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- Courtesy of Lindsay Raymondjack Photography
- Dara Pohl Feldman in 'Airness'
If it's risky to care too much about something easy to mock, it can also be the best way to make friends when you finally find your clan. In Airness, Chelsea Marcantel's popular 2017 play, air guitar enthusiasts compete to become national champion, supporting each other all the way. Only a misfit can love imaginary guitar, but when six of them get together, united by head banging, a sparkling comedy emerges.
The Vermont Stage production gives all due attention to the music that inspires air-thrashing displays of rock majesty, but the play is about a little community that takes in a newcomer, supports a struggler and resolves a love triangle. Sharp humor lets archetypal characters distinguish themselves with wit instead of depth.
The big theme is being true to yourself, and Marcantel sharpens this tired trope with outsize personalities who've shed the loser label by finding a commitment to musical exuberance and each other.
Competitive air guitar started in the late 1970s, and since 1996 a world champion has been crowned in Finland. In the U.S., a circuit of qualifying rounds sends competitors to bars around the country. An air guitar routine is set to a 60-second snippet of a song, designed to display pure emotion.
Airness begins in a Staten Island bar and hops across the country as our characters strive to reach the finals and inch forward in quest of human connections. The show features rock of many genres, but it offers more than nostalgia. It's the playful but heartfelt story of finding the elation that great musicians experience. Experiencing the spark of "airness" can give life purpose.
Nina (Dara Pohl Feldman) is the outsider crashing the party. She's an actual guitarist, certain that miming musicianship will be a snap. But she lacks a stage persona and misses the point of performing to reveal a song's essence until the established competitors kindly teach her.
Shreddy Eddie (Stephen Shore) becomes her mentor and not-so-secret admirer, while sweetly philosophical Golden Thunder (Kingsley Nwaogu) and vulnerable hippie throwback Facebender (Jon van Luling) encourage her.
A past-present love triangle emerges, involving Nina, last year's champion and all-around bad boy D Vicious (Quinn Post Rol), and the steely, intense Cannibal Queen (Grace Experience). An MC (Andrew Cassel) hammily hosts each competition.
Everyone wants to be loved, and all of them have had reason to doubt they ever would be. But put Joe Satriani's slick licks over a stomping bass drum in "Crowd Chant," and everyone has a reason to hope again.
Air guitar is a secret pleasure, born behind closed doors when the power of music compels physical exuberance. Admit it — you, too, have channeled music with a grimace and some busy fretwork with your empty hands. This play relies on that impulse surviving in an audience ready to exult in rock music animated by performers gripped with joy.
Audience members can sit at club-style tables and bring their own nonalcoholic drinks or buy Switchback brews on Saturdays. Conventional seating is open to those seeking a less immersive dive bar experience. The actors glow with energy, and toe-tapping is hard to resist. Once Joan Jett and Quiet Riot get your head bobbing, it's impossible not to root for the characters channeling them.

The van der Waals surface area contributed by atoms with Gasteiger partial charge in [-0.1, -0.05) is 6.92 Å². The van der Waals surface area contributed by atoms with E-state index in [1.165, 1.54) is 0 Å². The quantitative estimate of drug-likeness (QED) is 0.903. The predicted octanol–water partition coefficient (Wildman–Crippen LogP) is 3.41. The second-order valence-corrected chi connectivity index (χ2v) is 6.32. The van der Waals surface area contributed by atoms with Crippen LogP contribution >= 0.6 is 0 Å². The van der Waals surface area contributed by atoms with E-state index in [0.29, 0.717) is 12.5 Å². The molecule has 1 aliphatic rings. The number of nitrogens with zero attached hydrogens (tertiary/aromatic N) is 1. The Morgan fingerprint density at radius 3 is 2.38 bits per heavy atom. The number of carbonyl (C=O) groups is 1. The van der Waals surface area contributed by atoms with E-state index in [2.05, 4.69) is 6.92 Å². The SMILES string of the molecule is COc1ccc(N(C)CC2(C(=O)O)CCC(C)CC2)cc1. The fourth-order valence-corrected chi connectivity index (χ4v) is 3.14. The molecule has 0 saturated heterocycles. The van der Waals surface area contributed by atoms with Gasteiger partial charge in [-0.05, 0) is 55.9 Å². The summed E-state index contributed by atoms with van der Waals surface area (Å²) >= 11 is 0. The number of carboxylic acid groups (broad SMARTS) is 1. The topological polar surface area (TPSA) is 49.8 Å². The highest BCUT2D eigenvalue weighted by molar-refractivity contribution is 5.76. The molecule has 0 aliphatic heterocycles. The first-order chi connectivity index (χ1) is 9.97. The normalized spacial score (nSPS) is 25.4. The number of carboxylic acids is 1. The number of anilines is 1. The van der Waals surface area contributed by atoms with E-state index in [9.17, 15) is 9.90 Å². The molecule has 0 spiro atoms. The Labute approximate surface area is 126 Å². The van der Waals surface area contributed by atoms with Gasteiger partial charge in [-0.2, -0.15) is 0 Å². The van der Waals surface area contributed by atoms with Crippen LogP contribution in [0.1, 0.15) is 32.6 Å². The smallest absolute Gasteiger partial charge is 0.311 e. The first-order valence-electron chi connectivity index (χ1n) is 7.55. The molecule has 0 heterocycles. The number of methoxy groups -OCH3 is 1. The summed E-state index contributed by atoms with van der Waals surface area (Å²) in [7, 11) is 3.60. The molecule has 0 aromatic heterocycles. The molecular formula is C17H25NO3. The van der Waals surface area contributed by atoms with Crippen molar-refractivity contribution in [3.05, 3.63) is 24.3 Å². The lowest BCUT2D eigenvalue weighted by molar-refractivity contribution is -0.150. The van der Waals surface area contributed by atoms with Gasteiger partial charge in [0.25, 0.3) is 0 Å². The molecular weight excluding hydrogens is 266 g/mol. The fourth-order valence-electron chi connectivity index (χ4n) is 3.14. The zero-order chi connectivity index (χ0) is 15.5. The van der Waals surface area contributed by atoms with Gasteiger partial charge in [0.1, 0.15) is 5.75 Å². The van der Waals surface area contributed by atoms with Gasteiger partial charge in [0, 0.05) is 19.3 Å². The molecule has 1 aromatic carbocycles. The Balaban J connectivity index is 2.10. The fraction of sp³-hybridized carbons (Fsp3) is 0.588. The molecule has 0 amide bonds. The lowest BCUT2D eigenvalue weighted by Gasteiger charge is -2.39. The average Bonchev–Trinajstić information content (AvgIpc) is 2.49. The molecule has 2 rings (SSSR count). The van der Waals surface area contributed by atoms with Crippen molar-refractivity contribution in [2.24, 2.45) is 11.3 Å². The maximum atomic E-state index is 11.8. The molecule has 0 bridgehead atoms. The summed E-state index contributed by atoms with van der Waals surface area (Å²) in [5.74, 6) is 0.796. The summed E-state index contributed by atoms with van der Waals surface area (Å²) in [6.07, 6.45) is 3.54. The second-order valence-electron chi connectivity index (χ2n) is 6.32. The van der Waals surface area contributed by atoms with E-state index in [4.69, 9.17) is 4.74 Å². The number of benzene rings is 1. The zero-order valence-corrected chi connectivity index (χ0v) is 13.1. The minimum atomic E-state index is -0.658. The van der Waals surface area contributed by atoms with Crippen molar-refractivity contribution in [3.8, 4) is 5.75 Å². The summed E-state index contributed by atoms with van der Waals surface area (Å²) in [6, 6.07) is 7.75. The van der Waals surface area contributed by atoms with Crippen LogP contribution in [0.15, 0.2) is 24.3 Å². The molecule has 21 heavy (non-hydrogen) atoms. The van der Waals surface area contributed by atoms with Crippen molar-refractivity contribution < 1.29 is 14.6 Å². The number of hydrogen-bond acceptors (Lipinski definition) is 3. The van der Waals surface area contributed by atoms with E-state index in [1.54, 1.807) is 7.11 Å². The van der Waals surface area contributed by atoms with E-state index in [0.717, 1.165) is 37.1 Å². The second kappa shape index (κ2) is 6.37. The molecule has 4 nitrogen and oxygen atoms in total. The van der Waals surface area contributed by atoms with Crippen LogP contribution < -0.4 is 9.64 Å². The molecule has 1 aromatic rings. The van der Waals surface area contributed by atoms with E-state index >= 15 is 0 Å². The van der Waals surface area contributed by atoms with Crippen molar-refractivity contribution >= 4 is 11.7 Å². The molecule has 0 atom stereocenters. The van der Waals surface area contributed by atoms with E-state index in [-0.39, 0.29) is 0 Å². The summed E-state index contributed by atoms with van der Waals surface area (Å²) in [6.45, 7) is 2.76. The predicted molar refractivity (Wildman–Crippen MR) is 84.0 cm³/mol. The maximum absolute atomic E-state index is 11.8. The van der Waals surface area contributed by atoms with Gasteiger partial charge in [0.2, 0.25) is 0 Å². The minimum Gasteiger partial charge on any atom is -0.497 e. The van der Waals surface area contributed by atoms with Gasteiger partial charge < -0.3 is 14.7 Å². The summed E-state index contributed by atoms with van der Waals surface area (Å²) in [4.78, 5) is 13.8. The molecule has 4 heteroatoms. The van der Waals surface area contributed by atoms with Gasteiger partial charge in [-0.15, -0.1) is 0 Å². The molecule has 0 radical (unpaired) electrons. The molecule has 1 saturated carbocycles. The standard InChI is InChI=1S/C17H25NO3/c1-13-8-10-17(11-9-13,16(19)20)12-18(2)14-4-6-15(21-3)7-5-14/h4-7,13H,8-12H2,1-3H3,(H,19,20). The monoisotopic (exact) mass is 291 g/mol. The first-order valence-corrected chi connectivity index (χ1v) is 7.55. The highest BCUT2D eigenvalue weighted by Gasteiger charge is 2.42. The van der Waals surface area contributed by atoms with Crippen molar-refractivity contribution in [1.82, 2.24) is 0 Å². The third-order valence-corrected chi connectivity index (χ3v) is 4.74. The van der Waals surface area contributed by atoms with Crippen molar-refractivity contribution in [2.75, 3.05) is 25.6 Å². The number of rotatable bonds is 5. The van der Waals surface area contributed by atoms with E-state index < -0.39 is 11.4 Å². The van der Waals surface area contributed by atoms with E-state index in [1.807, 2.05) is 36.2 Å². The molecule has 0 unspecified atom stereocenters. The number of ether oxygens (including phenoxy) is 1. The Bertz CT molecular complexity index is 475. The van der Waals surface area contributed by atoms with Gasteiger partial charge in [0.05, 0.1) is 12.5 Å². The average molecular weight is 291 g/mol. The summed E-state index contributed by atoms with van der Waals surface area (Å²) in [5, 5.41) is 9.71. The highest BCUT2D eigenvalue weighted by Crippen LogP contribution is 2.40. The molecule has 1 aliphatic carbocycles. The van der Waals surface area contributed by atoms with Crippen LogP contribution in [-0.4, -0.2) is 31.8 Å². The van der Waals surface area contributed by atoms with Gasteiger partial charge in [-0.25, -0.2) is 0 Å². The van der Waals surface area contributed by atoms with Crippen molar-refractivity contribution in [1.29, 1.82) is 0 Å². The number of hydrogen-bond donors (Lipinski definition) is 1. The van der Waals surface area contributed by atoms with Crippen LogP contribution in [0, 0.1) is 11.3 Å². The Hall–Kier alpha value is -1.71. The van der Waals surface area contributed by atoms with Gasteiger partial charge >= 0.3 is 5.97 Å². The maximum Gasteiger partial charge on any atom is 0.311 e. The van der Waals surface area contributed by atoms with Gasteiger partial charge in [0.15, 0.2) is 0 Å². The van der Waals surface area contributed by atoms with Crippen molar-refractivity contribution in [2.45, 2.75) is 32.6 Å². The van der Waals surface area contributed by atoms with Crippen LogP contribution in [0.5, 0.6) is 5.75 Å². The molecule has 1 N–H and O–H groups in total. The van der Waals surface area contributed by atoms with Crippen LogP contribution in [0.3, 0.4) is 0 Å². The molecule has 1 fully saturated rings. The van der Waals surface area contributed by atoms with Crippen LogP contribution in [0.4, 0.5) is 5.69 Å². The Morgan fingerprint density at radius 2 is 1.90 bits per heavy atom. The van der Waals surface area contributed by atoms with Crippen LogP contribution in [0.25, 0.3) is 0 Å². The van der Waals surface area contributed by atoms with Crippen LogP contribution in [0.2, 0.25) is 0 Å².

Costume designer Sarah Sophia Lidz contributes the very tools of the performances. Facebender wails with emotion, and his hippie patchwork includes scarves at his sleeves that droop with his sorrows. Golden Thunder wears an outfit that shines at peak glam rock brightness and tops it with a cape James Brown would have been proud to swirl.
Cannibal Queen's leather crop top and lace cutout pants radiate the character's hard-won strength, onstage and off. For Shreddy Eddie, Lidz layers musical history itself in a Sex Pistols T-shirt, Kurt Cobain-esque flannel shirt with a Jimi Hendrix homage on the back, and folkie rebel boots.
D Vicious has raided Keith Richards' closet down to the skull ring and sports some crotch bling to seal the rock god deal. Nina's outfits are bold thrift store mashups, forging coolness from the uncool by wacky juxtaposition. Onstage, she's a punk ballerina; offstage, she's a punk web developer. Somehow fishnet stockings suit both lives.
Director Laura Roald has catalyzed engaging camaraderie from the cast. The actors all have impressive comic timing and the vibrance to keep the sentimental edges of the script fresh while portraying earnest souls.
Air guitar is more dance than music, and choreographer Sue Bailey makes each performance distinct. From the slinky turns of Guns N' Roses to the punk power of Billy Idol, Bailey helps familiar songs surprise by showing performers transformed by the music and throwing in big, celebratory moves.
The set design, by Chuck Padula, puts us within the brick walls of an unpretentious bar. It's too stripped-down to have a soul, and the wrong backdrop for characters yearning to gather, but it conveys life on the road. An elevated stage framed with a lighting grid gives performers three levels to shred, windmill and drop to the floor in ecstasy.
Projections designed by Jess Wilson are beamed as underwhelming backdrops for the air guitar numbers and as prosaic bar décor to signal each new location of the competitions. Lighting designer Dan Gallagher mimics big rock act effects.
As the show opens, Golden Thunder asserts that the whole point of air guitar is world peace. The play just about proves that thesis: In an art form with no commercial potential, happiness is the end product. Anyone with winter blues to shake off will find plenty of laughs in the dialogue — and downright delight in watching these characters trying to impress a set of judges grading them on nothing more than their ability to be moved by music.